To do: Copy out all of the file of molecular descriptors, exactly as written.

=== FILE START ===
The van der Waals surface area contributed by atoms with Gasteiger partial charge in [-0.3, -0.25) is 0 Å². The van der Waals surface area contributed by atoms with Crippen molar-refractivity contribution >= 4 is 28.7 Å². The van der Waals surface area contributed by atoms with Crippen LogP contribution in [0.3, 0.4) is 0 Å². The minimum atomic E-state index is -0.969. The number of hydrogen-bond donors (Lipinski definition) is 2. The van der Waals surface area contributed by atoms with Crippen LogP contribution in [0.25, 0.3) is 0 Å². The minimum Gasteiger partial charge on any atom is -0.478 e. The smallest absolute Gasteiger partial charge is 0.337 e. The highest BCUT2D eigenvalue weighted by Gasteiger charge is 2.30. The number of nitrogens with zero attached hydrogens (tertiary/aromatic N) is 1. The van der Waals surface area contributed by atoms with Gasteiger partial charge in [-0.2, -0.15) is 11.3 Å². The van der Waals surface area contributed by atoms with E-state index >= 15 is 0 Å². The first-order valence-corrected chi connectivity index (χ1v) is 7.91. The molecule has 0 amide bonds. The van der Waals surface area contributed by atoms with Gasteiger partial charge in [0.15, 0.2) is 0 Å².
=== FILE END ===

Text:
The van der Waals surface area contributed by atoms with Gasteiger partial charge in [-0.3, -0.25) is 0 Å². The van der Waals surface area contributed by atoms with Crippen molar-refractivity contribution >= 4 is 28.7 Å². The van der Waals surface area contributed by atoms with Crippen LogP contribution in [0.3, 0.4) is 0 Å². The minimum atomic E-state index is -0.969. The number of hydrogen-bond donors (Lipinski definition) is 2. The van der Waals surface area contributed by atoms with Crippen LogP contribution in [0.25, 0.3) is 0 Å². The minimum Gasteiger partial charge on any atom is -0.478 e. The smallest absolute Gasteiger partial charge is 0.337 e. The highest BCUT2D eigenvalue weighted by Gasteiger charge is 2.30. The number of nitrogens with zero attached hydrogens (tertiary/aromatic N) is 1. The van der Waals surface area contributed by atoms with Gasteiger partial charge in [-0.2, -0.15) is 11.3 Å². The van der Waals surface area contributed by atoms with E-state index >= 15 is 0 Å². The first-order valence-corrected chi connectivity index (χ1v) is 7.91. The molecule has 0 amide bonds. The van der Waals surface area contributed by atoms with Gasteiger partial charge in [0.15, 0.2) is 0 Å².